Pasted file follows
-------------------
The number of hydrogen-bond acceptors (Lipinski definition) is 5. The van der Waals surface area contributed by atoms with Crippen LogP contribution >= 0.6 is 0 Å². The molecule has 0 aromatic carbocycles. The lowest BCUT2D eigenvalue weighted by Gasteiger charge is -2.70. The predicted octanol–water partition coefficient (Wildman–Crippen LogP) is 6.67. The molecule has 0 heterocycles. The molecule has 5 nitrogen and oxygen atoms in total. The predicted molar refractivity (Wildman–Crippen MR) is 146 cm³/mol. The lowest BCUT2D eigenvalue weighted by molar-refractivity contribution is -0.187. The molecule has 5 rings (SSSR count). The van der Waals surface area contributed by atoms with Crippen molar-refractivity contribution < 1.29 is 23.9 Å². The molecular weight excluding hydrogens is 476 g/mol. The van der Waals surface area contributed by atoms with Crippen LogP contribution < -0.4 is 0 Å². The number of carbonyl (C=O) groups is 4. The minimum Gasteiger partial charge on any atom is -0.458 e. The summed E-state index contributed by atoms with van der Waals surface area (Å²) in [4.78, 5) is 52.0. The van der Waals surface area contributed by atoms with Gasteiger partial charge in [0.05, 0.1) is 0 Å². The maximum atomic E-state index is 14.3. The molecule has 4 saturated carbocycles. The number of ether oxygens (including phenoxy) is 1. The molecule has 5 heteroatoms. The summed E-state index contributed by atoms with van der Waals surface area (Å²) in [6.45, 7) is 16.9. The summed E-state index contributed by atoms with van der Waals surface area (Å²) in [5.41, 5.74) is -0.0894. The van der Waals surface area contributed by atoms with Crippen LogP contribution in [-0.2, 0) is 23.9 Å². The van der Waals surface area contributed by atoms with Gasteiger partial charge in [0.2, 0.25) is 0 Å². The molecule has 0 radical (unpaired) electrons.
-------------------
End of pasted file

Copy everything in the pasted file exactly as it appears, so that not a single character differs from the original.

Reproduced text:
The number of hydrogen-bond acceptors (Lipinski definition) is 5. The van der Waals surface area contributed by atoms with Crippen LogP contribution >= 0.6 is 0 Å². The molecule has 0 aromatic carbocycles. The lowest BCUT2D eigenvalue weighted by Gasteiger charge is -2.70. The predicted octanol–water partition coefficient (Wildman–Crippen LogP) is 6.67. The molecule has 0 heterocycles. The molecule has 5 nitrogen and oxygen atoms in total. The predicted molar refractivity (Wildman–Crippen MR) is 146 cm³/mol. The lowest BCUT2D eigenvalue weighted by molar-refractivity contribution is -0.187. The molecule has 5 rings (SSSR count). The van der Waals surface area contributed by atoms with Crippen molar-refractivity contribution < 1.29 is 23.9 Å². The molecular weight excluding hydrogens is 476 g/mol. The van der Waals surface area contributed by atoms with Crippen LogP contribution < -0.4 is 0 Å². The number of carbonyl (C=O) groups is 4. The minimum Gasteiger partial charge on any atom is -0.458 e. The summed E-state index contributed by atoms with van der Waals surface area (Å²) in [4.78, 5) is 52.0. The van der Waals surface area contributed by atoms with Gasteiger partial charge in [0.05, 0.1) is 0 Å². The maximum atomic E-state index is 14.3. The molecule has 4 saturated carbocycles. The number of ether oxygens (including phenoxy) is 1. The molecule has 5 heteroatoms. The summed E-state index contributed by atoms with van der Waals surface area (Å²) in [6.45, 7) is 16.9. The summed E-state index contributed by atoms with van der Waals surface area (Å²) in [5.41, 5.74) is -0.0894. The van der Waals surface area contributed by atoms with Crippen LogP contribution in [-0.2, 0) is 23.9 Å². The van der Waals surface area contributed by atoms with Gasteiger partial charge in [0.2, 0.25) is 0 Å². The molecule has 0 radical (unpaired) electrons.